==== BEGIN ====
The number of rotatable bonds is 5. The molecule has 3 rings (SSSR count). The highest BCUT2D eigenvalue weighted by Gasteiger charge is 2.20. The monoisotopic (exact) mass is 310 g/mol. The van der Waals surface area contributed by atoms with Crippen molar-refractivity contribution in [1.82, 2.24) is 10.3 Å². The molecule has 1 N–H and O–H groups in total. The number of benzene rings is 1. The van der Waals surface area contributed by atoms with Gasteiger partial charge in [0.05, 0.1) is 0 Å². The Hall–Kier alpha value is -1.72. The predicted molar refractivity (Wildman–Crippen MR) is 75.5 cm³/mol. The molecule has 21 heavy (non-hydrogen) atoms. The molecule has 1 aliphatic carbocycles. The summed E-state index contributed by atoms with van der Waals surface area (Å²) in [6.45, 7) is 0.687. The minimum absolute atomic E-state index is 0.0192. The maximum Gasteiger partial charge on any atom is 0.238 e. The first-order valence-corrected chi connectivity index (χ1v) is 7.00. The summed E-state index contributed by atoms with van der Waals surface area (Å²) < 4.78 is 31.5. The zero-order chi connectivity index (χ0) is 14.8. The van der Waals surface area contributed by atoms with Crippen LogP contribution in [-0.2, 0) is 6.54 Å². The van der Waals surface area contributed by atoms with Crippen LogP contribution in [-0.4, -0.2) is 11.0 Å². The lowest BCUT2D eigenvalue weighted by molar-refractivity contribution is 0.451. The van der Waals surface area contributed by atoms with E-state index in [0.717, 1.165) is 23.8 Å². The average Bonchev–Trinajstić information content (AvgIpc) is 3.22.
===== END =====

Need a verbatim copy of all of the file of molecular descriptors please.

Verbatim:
The number of rotatable bonds is 5. The molecule has 3 rings (SSSR count). The highest BCUT2D eigenvalue weighted by Gasteiger charge is 2.20. The monoisotopic (exact) mass is 310 g/mol. The van der Waals surface area contributed by atoms with Crippen molar-refractivity contribution in [1.82, 2.24) is 10.3 Å². The molecule has 1 N–H and O–H groups in total. The number of benzene rings is 1. The van der Waals surface area contributed by atoms with Gasteiger partial charge in [0.05, 0.1) is 0 Å². The Hall–Kier alpha value is -1.72. The predicted molar refractivity (Wildman–Crippen MR) is 75.5 cm³/mol. The molecule has 21 heavy (non-hydrogen) atoms. The molecule has 1 aliphatic carbocycles. The summed E-state index contributed by atoms with van der Waals surface area (Å²) in [6.45, 7) is 0.687. The minimum absolute atomic E-state index is 0.0192. The maximum Gasteiger partial charge on any atom is 0.238 e. The first-order valence-corrected chi connectivity index (χ1v) is 7.00. The summed E-state index contributed by atoms with van der Waals surface area (Å²) < 4.78 is 31.5. The zero-order chi connectivity index (χ0) is 14.8. The van der Waals surface area contributed by atoms with Crippen LogP contribution in [-0.2, 0) is 6.54 Å². The van der Waals surface area contributed by atoms with Crippen LogP contribution in [-0.4, -0.2) is 11.0 Å². The lowest BCUT2D eigenvalue weighted by molar-refractivity contribution is 0.451. The van der Waals surface area contributed by atoms with E-state index in [0.717, 1.165) is 23.8 Å². The average Bonchev–Trinajstić information content (AvgIpc) is 3.22.